Inflammation role
Int J Mol Sci. 2014. Differential effects of high-fish oil and high-lard diets on cells and cytokines involved in the inflammatory process in rat insulin-sensitive tissues. Dietary fat sources may differentially affect the development of inflammation in insulin-sensitive tissues during chronic overfeeding. Considering the anti-inflammatory properties of ω-3 fatty acids, this study aimed to compare the effects of chronic high-fish oil and high-lard diets on obesity-related inflammation by evaluating serum and tissue adipokine levels and histological features in insulin-sensitive tissues (white adipose tissue, skeletal muscle and liver). As expected, a high-lard diet induced systemic and peripheral inflammation and insulin resistance. Conversely, compared with a high-lard diet, a high-fish oil diet resulted in a lower degree of systemic inflammation and insulin resistance that were associated with a lower adipocyte diameter as well as lower immunoreactivity for transforming growth factor β 1 (TGFβ1) in white adipose tissue. A high-fish oil diet also resulted in a lower ectopic lipid depot, inflammation degree and insulin resistance in the skeletal muscle and liver. Moreover, a high-fish oil diet attenuated hepatic stellate cell activation and fibrogenesis in the liver, as indicated by the smooth muscle α-actin (α-SMA) and TGFβ1 levels. The replacement of lard (saturated fatty acids) with fish oil (ω-3 fatty acids) in chronic high-fat feeding attenuated the development of systemic and tissue inflammation.

Types of fatty acid
A fatty acid is a carboxylic acid often with a long unbranched aliphatic tail (chain), which is either saturated or unsaturated. Carboxylic acids as short as butyric acid (4 carbon atoms) are considered to be fatty acids, while fatty acids derived from natural fats and oils may be assumed to have at least 8 carbon atoms, e.g. caprylic acid (octanoic acid). Most of the natural fatty acids have an even number of carbon atoms, because their biosynthesis involves acetyl-CoA, a coenzyme carrying a two-carbon-atom group.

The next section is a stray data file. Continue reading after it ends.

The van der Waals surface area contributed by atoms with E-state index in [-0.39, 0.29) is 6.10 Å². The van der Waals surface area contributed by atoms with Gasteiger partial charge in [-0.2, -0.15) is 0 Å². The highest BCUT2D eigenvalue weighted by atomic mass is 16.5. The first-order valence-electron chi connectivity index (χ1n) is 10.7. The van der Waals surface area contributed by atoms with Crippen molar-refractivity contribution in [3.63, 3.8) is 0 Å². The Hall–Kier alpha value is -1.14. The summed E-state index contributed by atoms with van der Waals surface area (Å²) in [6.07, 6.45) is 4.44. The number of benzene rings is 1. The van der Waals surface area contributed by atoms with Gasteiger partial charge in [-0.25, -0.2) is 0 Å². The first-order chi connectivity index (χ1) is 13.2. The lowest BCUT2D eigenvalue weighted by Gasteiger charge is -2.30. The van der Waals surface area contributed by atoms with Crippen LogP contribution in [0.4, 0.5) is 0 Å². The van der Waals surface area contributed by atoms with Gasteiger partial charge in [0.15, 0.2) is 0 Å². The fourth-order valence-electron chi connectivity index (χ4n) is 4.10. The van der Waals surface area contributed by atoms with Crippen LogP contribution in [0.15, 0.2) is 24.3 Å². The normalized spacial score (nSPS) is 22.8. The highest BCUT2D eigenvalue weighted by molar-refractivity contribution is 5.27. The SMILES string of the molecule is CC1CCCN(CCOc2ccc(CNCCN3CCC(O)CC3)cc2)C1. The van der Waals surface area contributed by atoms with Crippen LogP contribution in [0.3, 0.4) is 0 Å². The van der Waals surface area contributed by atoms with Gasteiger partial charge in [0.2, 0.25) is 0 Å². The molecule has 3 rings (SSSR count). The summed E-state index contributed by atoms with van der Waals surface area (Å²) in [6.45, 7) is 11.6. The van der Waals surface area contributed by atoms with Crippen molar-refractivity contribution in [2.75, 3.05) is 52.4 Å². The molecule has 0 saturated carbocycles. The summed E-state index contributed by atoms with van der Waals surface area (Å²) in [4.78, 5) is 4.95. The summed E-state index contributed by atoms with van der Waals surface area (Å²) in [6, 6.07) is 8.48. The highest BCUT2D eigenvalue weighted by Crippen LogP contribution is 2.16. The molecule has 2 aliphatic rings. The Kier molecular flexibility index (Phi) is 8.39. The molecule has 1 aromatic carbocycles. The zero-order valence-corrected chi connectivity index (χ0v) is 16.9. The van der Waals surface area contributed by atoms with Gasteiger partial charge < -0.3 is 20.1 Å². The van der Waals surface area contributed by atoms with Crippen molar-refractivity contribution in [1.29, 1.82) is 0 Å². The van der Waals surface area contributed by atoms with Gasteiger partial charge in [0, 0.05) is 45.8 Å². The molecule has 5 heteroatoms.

Caprylic acid is a short or medium chain saturated fatty acid, see also , and corosolic acid.

GLA - From GLA, the body forms dihomo-γ-linolenic acid (DGLA). This is one of the body's three sources of eicosanoids (along with AA and EPA.) DGLA is the precursor of the prostaglandin PGH1, which in turn forms PGE1 and the thromboxane TXA1. Unlike AA and EPA, DGLA cannot yield leukotrienes. However it can inhibit the formation of pro-inflammatory leukotrienes from AA.

Stearic acid is a saturated fatty acid that comes from many animal and vegetable fats and oils.

Stearidonic acid has been researched.

Questions
I had read that fatty acids like evening primrose oil and borage oil are anti-thyroid. Is this true?
    I am not sure what you mean by anti thyroid. Do you mean they decrease thyroid hormone levels? I have not seen such evidence.

I was wondering how high of a dose of Gamma-linolenic acid one can consume in a day. And if they must be taken in divided doses.
    It is not easy to provide a simple answer since much depends on a person's overall diet, other medications and supplements used, and a host of other factors. One should evaluate the reason they need the GLA and whether it is necessary to take massive dosages.

Do you have any knowledge of Esterified Fatty Acid Complex? The Hope Science website makes it sound so good, but I can't find much info anywhere else so I am skeptical. Any input is much appreciated.
   I am not familiar with Esterified Fatty Acid Complex and a search on Medline does not reveal to me published studies.